Luminet, Jean-Pierre, ‘Science, Art and Geometrical Imagination’, The Role of Astronomy in Society and Culture, 260 (2009), 248-273
Martin, John Rupert, ‘The Butcher's Shop of the Carracci’, The Art Bulletin, 45 (1963), 263-266
McTighe, Sheila, ‘Perfect Deformity, Ideal Beauty, and the ‘Imaginaire’ of Work: The Reception of Annibale Carracci's ‘Arti di Bologna’ in 1646’, Oxford Art Journal, 16(1993), 75-91
‘Foods and the Body in Italian Genre Paintings, about 1580: Campi, Passarotti, Carracci’, The Art Bulletin, 86 (2004), 301-352
Zapperi, Roberto, Annibale Carracci: Ritratto di artista da giovane (Turin: Einaudi, 1989)
1 Sheila McTighe,‘Foods and the Body in Italian Genre Paintings, about 1580: Campi, Passarotti, Carracci’, The Art Bulletin, 86 (2004), 301-352 (p.301).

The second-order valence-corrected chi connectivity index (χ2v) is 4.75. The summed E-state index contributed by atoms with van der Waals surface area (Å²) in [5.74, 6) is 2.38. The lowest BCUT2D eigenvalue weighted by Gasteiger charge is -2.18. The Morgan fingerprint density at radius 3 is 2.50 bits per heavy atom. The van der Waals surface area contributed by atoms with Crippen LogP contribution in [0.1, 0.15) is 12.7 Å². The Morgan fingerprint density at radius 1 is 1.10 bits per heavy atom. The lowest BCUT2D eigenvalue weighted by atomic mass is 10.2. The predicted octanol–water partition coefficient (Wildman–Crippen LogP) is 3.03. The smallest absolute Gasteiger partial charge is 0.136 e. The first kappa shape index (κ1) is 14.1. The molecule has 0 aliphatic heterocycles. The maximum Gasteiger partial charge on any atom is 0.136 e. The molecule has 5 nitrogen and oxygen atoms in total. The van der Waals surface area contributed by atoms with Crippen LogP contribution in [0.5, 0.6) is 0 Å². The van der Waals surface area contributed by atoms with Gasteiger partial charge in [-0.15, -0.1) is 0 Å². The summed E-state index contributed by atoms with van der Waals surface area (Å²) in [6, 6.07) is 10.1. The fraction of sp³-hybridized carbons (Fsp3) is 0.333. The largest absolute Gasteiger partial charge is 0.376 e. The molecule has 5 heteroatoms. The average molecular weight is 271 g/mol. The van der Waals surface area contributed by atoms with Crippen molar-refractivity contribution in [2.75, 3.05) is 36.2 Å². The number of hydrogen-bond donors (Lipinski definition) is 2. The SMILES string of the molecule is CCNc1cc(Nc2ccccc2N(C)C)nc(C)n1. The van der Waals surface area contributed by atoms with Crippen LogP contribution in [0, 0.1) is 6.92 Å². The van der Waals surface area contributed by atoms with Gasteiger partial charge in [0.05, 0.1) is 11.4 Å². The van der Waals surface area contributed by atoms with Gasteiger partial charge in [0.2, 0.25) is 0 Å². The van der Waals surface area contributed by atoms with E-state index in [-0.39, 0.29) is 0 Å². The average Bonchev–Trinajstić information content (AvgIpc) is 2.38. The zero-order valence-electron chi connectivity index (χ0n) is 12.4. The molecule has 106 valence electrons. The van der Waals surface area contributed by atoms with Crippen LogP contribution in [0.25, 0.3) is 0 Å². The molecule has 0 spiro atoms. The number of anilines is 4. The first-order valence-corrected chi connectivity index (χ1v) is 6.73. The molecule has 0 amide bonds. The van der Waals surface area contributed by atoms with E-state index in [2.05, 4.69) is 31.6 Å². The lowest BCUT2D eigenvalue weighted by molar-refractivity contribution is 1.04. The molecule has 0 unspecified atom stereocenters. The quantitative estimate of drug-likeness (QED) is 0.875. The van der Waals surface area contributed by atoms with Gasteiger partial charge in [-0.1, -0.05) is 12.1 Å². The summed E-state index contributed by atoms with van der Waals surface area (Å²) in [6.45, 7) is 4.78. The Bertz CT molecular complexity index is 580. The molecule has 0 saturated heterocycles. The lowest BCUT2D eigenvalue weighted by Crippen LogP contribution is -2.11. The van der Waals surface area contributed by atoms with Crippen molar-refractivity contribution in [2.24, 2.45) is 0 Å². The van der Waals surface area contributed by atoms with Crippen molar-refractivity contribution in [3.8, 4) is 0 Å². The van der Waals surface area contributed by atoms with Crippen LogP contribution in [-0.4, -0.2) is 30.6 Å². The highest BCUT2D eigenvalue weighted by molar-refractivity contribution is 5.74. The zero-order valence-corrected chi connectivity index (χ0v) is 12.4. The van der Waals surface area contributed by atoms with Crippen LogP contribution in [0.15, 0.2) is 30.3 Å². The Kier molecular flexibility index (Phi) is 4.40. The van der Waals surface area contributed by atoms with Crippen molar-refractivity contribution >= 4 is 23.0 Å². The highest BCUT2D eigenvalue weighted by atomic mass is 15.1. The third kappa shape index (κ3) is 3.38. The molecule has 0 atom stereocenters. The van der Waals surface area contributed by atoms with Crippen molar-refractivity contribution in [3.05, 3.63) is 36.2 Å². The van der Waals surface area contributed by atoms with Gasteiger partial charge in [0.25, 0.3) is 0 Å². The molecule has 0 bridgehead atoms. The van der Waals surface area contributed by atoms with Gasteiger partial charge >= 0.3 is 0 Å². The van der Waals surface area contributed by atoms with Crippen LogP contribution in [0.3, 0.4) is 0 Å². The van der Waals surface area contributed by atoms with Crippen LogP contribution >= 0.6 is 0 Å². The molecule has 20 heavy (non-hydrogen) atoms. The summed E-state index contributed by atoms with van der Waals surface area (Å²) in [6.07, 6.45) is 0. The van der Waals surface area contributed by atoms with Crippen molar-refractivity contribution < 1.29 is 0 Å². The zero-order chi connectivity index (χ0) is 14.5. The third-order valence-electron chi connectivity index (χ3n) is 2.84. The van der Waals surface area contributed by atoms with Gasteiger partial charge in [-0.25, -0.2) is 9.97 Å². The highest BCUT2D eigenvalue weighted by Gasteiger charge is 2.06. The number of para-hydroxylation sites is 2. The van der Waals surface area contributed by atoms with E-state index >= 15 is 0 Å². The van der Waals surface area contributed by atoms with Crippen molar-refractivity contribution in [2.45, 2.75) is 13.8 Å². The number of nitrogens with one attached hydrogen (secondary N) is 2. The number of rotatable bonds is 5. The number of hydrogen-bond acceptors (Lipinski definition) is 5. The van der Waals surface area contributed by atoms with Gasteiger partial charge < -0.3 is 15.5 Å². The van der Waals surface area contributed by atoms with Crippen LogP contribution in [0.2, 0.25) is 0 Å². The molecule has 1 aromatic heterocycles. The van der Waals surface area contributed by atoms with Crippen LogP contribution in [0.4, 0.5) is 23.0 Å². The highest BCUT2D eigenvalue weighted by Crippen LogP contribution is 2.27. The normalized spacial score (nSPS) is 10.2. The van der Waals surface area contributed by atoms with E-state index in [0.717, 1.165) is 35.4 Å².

2 Piero Camporesi, Bread of Dreams: Food and Fantasy in Early Modern Europe (Cambridge: Polity Press,1989), p. 36.
3 Ibid p. 79.
4 McTighe p. 304.
5 Melissa Calaresu, Not Dead Things (Leiden: Brill,2013), p. 201.
6 McTighe p. 315.
7 Ibid p. 316.
8 McTighe,‘Perfect Deformity, Ideal Beauty, and the ‘Imaginaire’ of Work: The Reception of Annibale Carracci's ‘Arti di Bologna’ in 1646’, Oxford Art Journal, 16(1993), 75-91 (p. 75).
9 McTighe p. 315. 10 McTighe p. 85. 11 Ibid p. 75.
12 Ibid p. 85.
13 McTighe p. 80.
14 Roberto Zapperi, Annibale Carracci: Ritratto di artista da giovane (Turin: Einaudi, 1989), p. 61.
15 McTighe p. 84.
16 Jean-Pierre Luminet, ‘Science, Art and Geometrical Imagination’, The Role of Astronomy in Society and Culture, 260 (2009), 248-273 (p. 249).
17 Dino Boccaletti, ‘From the Epicycles of the Greeks to Kepler’s Ellipse’, Cosmology Through Time, (2001), 1-14 (p. 2).
18 Ibid p.11.
19 Deborah Krohn, ‘Picturing the Kitchen: Renaissance Treatise and Period Room’, Studies in the Decorative Arts, 16 (2008), 20-34 (p. 20).
20 McTighe p. 78.
21 Calaresu p. 183.
22 Ibid p. 182.
23 Krohn p. 30.
24 Camporesi p. 18.
25 Ibid p.79.
26 Luminet p. 252.
27 Ibid p. 267.
28 Camporesi p. 129.